Nextel is opening up its trial broadband wireless network in North Carolina to paying customers: The network uses proprietary hardware from Flarion. Initial trialers came from Cisco, Nortel, and IBM and they offered their comments on the service.
Nextel is also expanding the network to cover a broader range and offering a special $50 price for PC cards and modems. The monthly pricing options are pretty good too. For $50 a month, users get unlimited 750 Kbps down and 250 Kbps up. That's comparable to DSL or cable modem service but also includes the benefit of mobility. Higher speeds are available for higher prices.
If Nextel decides to roll this out in other markets, the operator would again be carving itself a unique spot in the market. The other cellular operators seem to be focusing their data services on cell phones, not laptop users. Those services are also more expensive than Nextel's offering. Plus, Nextel is positioning its service as a replacement for DSL or cable while the other cellular operators are touting their data offerings mainly as mobile services.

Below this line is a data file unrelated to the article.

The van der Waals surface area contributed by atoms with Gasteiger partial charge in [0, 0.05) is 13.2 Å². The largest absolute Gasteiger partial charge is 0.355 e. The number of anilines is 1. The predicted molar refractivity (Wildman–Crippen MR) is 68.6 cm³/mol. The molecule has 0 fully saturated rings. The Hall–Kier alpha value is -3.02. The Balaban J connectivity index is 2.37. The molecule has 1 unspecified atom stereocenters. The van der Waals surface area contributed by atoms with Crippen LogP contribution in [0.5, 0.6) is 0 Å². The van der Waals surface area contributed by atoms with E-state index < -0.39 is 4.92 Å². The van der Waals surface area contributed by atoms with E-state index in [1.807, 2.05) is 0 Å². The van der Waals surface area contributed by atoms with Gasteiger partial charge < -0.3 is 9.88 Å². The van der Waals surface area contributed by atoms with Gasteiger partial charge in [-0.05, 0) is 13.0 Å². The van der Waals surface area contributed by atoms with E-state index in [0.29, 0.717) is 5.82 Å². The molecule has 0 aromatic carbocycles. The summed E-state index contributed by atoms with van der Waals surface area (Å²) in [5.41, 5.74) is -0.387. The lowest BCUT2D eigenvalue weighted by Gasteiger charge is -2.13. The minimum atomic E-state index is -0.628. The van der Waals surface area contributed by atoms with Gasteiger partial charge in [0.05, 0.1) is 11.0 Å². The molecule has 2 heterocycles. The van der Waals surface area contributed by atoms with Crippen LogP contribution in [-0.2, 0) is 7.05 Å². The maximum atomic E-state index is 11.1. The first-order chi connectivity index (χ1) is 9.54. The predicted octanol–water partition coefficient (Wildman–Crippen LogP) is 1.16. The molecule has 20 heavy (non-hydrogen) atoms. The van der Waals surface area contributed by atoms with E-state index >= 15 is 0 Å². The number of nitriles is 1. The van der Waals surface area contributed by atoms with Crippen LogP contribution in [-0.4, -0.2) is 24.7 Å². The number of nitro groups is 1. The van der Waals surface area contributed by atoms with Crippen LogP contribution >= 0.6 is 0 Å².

But once again Nextel would be using a proprietary technology which means the network will be more expensive for Nextel to build than the standard gear used by the other cellular operators and Nextel would have to build an extensive network because users can't roam.
As Nextel moves forward with the North Carolina offering and beings advertising, it'll be interesting to watch how the service is positioned. I think it's notable that one of the quotes from a trialer in the news release says that he stops in at cafes to open his laptop and use the Nextel service. That sounds like a direct shot at Wi-Fi offerings in cafes.